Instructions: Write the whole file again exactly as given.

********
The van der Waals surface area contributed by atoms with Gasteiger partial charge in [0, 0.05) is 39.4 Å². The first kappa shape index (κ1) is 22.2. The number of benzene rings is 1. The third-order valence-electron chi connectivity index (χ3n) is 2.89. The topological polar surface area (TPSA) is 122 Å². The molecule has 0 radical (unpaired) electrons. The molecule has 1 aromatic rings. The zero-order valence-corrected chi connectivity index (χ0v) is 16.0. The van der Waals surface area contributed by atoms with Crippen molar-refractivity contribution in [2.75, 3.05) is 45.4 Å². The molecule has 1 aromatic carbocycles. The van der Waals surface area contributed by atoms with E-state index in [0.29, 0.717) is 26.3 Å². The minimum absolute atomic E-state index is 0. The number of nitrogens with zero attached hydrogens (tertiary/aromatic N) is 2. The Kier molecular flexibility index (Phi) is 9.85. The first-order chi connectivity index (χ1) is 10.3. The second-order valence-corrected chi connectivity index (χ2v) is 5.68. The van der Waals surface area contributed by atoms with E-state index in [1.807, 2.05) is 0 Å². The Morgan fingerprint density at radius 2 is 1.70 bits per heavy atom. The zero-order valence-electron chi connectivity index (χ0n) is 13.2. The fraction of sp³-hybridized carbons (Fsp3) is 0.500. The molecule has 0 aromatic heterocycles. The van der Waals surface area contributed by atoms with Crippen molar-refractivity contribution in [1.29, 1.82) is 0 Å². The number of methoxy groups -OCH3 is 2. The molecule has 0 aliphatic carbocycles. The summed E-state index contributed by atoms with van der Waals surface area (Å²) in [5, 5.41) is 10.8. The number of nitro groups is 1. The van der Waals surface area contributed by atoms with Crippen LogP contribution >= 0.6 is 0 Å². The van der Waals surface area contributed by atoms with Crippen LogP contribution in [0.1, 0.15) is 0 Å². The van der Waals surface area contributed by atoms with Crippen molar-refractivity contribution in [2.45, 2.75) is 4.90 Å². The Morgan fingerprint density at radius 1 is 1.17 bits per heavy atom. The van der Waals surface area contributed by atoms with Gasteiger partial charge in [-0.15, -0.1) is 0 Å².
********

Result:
The van der Waals surface area contributed by atoms with Gasteiger partial charge in [0, 0.05) is 39.4 Å². The first kappa shape index (κ1) is 22.2. The number of benzene rings is 1. The third-order valence-electron chi connectivity index (χ3n) is 2.89. The topological polar surface area (TPSA) is 122 Å². The molecule has 0 radical (unpaired) electrons. The molecule has 1 aromatic rings. The zero-order valence-corrected chi connectivity index (χ0v) is 16.0. The van der Waals surface area contributed by atoms with Crippen molar-refractivity contribution in [2.75, 3.05) is 45.4 Å². The molecule has 1 aromatic carbocycles. The van der Waals surface area contributed by atoms with E-state index in [0.29, 0.717) is 26.3 Å². The minimum absolute atomic E-state index is 0. The number of nitrogens with zero attached hydrogens (tertiary/aromatic N) is 2. The Kier molecular flexibility index (Phi) is 9.85. The first-order chi connectivity index (χ1) is 10.3. The second-order valence-corrected chi connectivity index (χ2v) is 5.68. The van der Waals surface area contributed by atoms with E-state index in [1.807, 2.05) is 0 Å². The Morgan fingerprint density at radius 2 is 1.70 bits per heavy atom. The zero-order valence-electron chi connectivity index (χ0n) is 13.2. The fraction of sp³-hybridized carbons (Fsp3) is 0.500. The molecule has 0 aromatic heterocycles. The van der Waals surface area contributed by atoms with Crippen molar-refractivity contribution in [1.29, 1.82) is 0 Å². The number of methoxy groups -OCH3 is 2. The molecule has 0 aliphatic carbocycles. The summed E-state index contributed by atoms with van der Waals surface area (Å²) in [5, 5.41) is 10.8. The number of nitro groups is 1. The van der Waals surface area contributed by atoms with Crippen LogP contribution >= 0.6 is 0 Å². The van der Waals surface area contributed by atoms with Crippen LogP contribution in [0.1, 0.15) is 0 Å². The van der Waals surface area contributed by atoms with Crippen molar-refractivity contribution in [2.45, 2.75) is 4.90 Å². The Morgan fingerprint density at radius 1 is 1.17 bits per heavy atom. The van der Waals surface area contributed by atoms with Gasteiger partial charge in [-0.15, -0.1) is 0 Å².